Health Watch: Mens Health: Mind over Matter?

The News Letter (Belfast, Northern Ireland), February 13, 2002 | Go to article overview

Health Watch: Mens Health: Mind over Matter?


Byline: WILL MARLOW

While very few men develop the severe mental health problems experienced by Brookside's Jimmy Corkhill, stress and depression are growing problems among men.

And it appears ignorance and macho attitudes are preventing them from facing up to problems.

A new book *by Dr Michael Apple and Rowena Gaunt, which offers men a guide to all aspects of their well-being, says that men aren't concerning themselves enough with their mental health.

"It's always been the case that men repress their emotions," says Dr Apple, a practising GP who has a special interest in psychology. "But in a previous world they could still get away with that because other things remained constant - the family, the job, their social standing.

"Now all those things are out the window. Men don't know how long their jobs are going to last or how long their relationships might last. So men have been forced to confront their mental health and mental stability much more."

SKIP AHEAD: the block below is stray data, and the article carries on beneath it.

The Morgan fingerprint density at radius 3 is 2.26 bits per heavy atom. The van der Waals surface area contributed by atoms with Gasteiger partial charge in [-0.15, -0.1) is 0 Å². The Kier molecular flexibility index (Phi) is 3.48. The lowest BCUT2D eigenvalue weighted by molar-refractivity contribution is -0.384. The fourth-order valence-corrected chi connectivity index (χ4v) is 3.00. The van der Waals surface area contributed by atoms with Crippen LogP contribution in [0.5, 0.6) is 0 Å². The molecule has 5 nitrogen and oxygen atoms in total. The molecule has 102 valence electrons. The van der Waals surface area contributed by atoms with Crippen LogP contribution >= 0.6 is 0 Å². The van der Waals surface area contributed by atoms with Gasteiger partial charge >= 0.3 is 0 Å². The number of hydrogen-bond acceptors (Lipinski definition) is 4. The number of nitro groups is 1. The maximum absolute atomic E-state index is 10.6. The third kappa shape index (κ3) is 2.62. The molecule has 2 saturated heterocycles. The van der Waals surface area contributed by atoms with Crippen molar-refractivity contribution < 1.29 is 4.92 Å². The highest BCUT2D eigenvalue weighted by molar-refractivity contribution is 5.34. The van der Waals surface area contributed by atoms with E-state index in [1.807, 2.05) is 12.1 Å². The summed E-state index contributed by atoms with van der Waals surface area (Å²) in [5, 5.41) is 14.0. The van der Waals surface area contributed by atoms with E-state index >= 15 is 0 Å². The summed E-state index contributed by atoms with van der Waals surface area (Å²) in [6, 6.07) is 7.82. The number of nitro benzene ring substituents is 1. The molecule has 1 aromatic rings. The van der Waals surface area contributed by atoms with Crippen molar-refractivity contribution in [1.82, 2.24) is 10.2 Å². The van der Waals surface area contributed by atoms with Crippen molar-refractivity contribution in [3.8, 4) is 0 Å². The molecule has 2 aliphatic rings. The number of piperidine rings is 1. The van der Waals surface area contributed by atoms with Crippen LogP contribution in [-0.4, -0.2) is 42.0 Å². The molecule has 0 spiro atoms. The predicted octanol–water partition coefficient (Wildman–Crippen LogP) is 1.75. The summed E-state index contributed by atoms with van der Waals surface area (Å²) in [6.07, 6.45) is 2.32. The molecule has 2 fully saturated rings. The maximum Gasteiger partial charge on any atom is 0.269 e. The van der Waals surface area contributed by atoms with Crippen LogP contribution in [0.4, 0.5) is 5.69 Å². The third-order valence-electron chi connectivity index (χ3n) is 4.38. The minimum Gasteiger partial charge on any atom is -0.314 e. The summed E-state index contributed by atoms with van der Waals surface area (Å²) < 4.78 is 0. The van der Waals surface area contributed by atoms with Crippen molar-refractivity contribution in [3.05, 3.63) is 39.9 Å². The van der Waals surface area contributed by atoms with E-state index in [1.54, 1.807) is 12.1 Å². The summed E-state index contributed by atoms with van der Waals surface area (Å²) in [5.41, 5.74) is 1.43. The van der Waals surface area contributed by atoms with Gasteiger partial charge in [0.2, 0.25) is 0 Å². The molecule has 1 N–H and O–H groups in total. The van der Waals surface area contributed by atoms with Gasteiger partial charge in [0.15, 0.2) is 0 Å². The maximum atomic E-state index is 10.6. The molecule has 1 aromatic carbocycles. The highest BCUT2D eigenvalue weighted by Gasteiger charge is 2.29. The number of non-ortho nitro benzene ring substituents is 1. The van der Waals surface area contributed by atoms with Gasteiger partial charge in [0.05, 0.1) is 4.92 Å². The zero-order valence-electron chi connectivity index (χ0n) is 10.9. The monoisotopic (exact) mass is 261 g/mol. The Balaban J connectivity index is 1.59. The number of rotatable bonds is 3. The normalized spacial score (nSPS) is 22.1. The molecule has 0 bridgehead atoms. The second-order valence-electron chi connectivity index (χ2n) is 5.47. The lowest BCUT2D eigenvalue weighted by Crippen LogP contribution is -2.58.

One problem men face is that they are susceptible to becoming workaholics. This is due to their "mental settings" - their need to perform at peak efficiency and their need to reach their full potential. But at some point this will start to have adverse effects on mental health, eventually leading to burn-out.

"The work and leisure balance has become very skewed," says Apple. "But it's not just because men feel they need to work hard. The work process itself has become relentless.

"When men become burned out they first have to recognise that fact. After that men need to analyse what it is that makes them feel like this. Is it that the job has become dreadful? In which case it's just got to go. Or is it there are aspects of the job which are intolerable but which can be negotiated?"

These days jobs and relationships and even where we live can be transient. When men live a lifestyle that is so susceptible to change, it can cause a great amount of insecurity.

"Men become used to being top dog in one situation, whether in their jobs or another situation," says Apple. …

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